What are common health effects for individuals exposed to elevated mold?
The effects and symptoms of mold exposure to individuals in indoor environments are relatively a recent concern. Thus, further research is ongoing to understand the impact of mold on humans. That said, typical symptoms of mold are thought to be:
- Eye irritation (Watery , itchy, or red eyes)
- Nasal congestion
- Runny nose
- Skin rash
- Difficulty breathing
This list is by no means comprehensive, as there is still quite a bit about mold and its effects that we do not know.
Consult a physician if you believe you or someone close to you is experiencing health problems from mold exposure.
Who is most at risk for elevated mold exposure?
- Pregnant women
- Children and infants
- Individuals with immunocompromising diseases or conditions (e.g. those with HIV, certain cancers, etc.)
- Individuals with respiratory disorders (e.g. those with Asthma, allergies, etc.)
Anyone who thinks they have symptoms of mold should see a doctor.
All mold is bad, right?
Not necessarily! In fact, mold serves an essential part of our ecosystem to break down dead organic matter such as dead leaves, trees, etc. Without mold, the earth would be covered in biomass. Mold is also engineered to make certain cheeses and antibiotics like Penicillin. It is estimated that there are over 100,000 mold species globally, most of which have not been classified, and at least 1,000 different species common in the United States.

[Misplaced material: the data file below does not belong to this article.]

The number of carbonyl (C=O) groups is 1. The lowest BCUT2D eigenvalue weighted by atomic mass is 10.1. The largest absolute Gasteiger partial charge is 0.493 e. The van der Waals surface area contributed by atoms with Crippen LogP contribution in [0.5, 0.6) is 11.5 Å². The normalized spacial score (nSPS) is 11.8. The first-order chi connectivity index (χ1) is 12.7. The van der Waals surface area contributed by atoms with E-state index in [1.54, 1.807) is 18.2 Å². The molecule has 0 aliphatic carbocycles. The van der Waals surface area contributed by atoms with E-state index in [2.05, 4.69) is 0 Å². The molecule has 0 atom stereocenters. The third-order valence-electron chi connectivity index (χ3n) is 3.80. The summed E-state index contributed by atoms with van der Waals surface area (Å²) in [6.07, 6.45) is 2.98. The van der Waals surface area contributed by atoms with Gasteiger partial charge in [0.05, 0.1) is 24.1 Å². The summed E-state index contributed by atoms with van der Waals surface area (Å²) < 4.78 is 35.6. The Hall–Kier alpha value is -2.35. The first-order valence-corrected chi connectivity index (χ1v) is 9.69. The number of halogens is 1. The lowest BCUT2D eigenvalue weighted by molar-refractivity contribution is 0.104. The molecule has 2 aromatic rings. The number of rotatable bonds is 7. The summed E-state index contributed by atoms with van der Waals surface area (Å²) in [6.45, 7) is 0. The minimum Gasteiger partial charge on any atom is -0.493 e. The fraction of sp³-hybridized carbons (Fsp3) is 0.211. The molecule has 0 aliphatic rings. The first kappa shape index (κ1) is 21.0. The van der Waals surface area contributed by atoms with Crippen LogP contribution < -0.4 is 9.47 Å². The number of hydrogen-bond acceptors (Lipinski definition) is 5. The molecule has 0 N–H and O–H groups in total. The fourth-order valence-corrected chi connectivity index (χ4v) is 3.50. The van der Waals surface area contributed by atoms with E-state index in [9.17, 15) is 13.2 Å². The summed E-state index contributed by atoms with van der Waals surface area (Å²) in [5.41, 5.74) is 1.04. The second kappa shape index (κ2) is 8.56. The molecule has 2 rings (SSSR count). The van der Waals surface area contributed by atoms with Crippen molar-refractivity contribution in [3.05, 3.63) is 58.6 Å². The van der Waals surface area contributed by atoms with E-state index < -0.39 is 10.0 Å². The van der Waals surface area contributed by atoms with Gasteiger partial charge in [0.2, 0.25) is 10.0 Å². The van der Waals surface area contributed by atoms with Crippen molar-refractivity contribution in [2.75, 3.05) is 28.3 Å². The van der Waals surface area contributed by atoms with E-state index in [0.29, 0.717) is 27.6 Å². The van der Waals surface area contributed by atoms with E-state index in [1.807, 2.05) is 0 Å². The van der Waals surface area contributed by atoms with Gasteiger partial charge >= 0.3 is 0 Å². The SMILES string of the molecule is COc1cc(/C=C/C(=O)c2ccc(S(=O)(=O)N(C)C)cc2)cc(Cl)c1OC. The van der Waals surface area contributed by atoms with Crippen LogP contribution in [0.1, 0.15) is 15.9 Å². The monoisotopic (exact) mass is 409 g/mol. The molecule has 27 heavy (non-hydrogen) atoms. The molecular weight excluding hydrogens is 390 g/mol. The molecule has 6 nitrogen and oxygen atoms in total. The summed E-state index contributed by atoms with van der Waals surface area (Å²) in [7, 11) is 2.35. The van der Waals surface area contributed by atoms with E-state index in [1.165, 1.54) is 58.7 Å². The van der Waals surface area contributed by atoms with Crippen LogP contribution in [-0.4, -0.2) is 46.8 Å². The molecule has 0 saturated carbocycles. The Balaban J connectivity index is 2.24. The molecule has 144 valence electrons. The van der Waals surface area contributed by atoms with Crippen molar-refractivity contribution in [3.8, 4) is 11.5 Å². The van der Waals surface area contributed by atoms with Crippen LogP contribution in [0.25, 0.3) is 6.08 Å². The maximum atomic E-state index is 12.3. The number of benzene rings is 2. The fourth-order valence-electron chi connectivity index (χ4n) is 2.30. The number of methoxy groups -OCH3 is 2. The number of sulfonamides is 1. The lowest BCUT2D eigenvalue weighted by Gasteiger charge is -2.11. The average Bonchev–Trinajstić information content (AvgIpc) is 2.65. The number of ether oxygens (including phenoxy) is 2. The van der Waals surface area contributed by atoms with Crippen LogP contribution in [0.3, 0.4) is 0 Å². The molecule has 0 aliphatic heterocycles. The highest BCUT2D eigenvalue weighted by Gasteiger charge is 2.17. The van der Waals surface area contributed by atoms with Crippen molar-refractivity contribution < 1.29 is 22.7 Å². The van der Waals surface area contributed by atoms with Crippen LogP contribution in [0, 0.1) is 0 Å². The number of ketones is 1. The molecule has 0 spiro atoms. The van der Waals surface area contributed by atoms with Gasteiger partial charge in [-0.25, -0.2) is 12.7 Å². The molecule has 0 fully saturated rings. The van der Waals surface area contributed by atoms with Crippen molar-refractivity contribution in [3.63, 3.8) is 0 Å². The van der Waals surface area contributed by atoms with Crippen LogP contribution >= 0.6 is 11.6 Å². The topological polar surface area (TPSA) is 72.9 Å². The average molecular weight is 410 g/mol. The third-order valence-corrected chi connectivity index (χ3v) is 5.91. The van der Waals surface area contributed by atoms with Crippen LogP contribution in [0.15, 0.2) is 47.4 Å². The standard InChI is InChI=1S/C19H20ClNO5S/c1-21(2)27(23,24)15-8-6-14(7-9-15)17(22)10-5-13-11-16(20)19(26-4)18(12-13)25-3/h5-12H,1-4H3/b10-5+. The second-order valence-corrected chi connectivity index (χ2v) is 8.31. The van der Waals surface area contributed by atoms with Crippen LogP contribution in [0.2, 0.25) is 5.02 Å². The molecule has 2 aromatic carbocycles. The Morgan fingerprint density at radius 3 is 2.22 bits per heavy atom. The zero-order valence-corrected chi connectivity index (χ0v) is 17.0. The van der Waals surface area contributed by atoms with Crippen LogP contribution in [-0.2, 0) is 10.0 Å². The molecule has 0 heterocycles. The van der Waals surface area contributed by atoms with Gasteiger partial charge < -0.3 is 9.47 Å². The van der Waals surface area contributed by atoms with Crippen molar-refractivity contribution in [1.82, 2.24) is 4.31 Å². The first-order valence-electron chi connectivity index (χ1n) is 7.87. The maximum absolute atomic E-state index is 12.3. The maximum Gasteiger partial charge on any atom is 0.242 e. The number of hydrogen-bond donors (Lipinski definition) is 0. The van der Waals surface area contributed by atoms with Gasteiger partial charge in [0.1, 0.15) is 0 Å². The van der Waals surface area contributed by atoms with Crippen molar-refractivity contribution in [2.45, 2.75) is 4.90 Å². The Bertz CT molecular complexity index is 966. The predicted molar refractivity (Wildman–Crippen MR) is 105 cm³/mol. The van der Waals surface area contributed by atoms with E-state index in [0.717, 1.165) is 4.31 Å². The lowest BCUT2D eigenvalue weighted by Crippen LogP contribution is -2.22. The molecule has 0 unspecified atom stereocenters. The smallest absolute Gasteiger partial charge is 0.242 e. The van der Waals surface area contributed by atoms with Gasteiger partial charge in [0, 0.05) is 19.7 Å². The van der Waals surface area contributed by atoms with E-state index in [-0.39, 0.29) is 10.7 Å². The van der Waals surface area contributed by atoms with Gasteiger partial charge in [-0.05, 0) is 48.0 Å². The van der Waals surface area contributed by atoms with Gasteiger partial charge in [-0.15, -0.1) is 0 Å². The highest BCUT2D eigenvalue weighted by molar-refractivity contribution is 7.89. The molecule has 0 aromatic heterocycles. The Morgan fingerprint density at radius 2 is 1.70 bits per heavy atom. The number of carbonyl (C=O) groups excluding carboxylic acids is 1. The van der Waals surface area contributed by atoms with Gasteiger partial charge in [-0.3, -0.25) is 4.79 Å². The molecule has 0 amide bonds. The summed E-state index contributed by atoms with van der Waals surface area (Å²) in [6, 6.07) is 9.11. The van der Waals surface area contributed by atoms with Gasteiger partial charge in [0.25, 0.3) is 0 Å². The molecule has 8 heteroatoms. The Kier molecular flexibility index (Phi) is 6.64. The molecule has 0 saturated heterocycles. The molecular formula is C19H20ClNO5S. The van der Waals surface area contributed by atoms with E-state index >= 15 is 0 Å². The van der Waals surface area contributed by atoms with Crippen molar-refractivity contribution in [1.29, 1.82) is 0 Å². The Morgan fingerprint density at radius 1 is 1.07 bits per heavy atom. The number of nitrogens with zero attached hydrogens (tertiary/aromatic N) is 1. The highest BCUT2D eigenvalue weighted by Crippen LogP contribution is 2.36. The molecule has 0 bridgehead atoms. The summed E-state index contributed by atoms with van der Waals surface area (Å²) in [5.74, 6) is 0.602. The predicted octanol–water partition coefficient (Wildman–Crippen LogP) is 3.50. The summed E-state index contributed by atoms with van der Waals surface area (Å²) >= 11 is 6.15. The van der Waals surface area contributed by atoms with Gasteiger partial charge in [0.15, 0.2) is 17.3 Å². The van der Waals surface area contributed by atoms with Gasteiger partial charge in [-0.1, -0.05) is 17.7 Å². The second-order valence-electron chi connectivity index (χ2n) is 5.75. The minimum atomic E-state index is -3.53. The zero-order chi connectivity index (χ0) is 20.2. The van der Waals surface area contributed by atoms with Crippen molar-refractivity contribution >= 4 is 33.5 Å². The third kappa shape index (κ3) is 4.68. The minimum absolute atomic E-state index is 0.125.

Mold is a part of the natural environment. It is found outdoors and indoors in just about every environment, including your home and office. (There are notable exceptions where mold would not be found such as a sterile hospital room for organ transplants.).
Yes, mold is in your home, our home and everyone else’s home. It is only when mold is found in elevated or concentrated levels that it can become a problem.
Ok, you said that mold is only a problem when it is found in elevated amounts. How much mold is considered “elevated”?
There are currently no federal guidelines or national standards determining what levels of mold risk pose a health risk. Every person responds to mold differently.
But there is a general consensus that mold counts should be lower indoors than outdoors (i.e. lower than the outdoor air that you breathe in everyday). However, this is just a general rule and there are many, many factors – such as the weather outdoors which influence mold counts and the occupants’ health profile (i.e. some people are more predisposed to symptoms of mold such as asthmatics) – that make it impossible to determine if there is a risk associated with mold from identifying mold count levels alone.
That said, you should not see visible mold growth in your home. Once it becomes visible on drywall, wood, etc., mold counts are elevated beyond a “normal” indoor environment. But also keep in mind that mold can be hidden behind walls, in duct work, etc. and you can have elevated mold counts without actually being able to see visible mold growth with the naked eye.
All molds are toxic, right?
Not all molds are toxic and some molds serve a useful purpose such as breaking down biomass, as noted above. But there are molds that can produce toxins (specifically mycotoxins), which can pose a health risk.
It is virtually impossible to tell what type of mold you see without using a microscope and proper training. Mold comes in a variety of shapes, and colors. So called “Black Mold” that is often discussed in the media is not a species or specific kind of mold. There is also not a “Toxic Mold” species either. When the media talks about “black mold”, they are often referring to molds that can produce toxins (mycotoxins), such as the groups (genus) of molds known as Stachybotrys. For more information, about black mold, please see our free article: The Truth About Toxic Black Mold: It’s Probably Not What You Think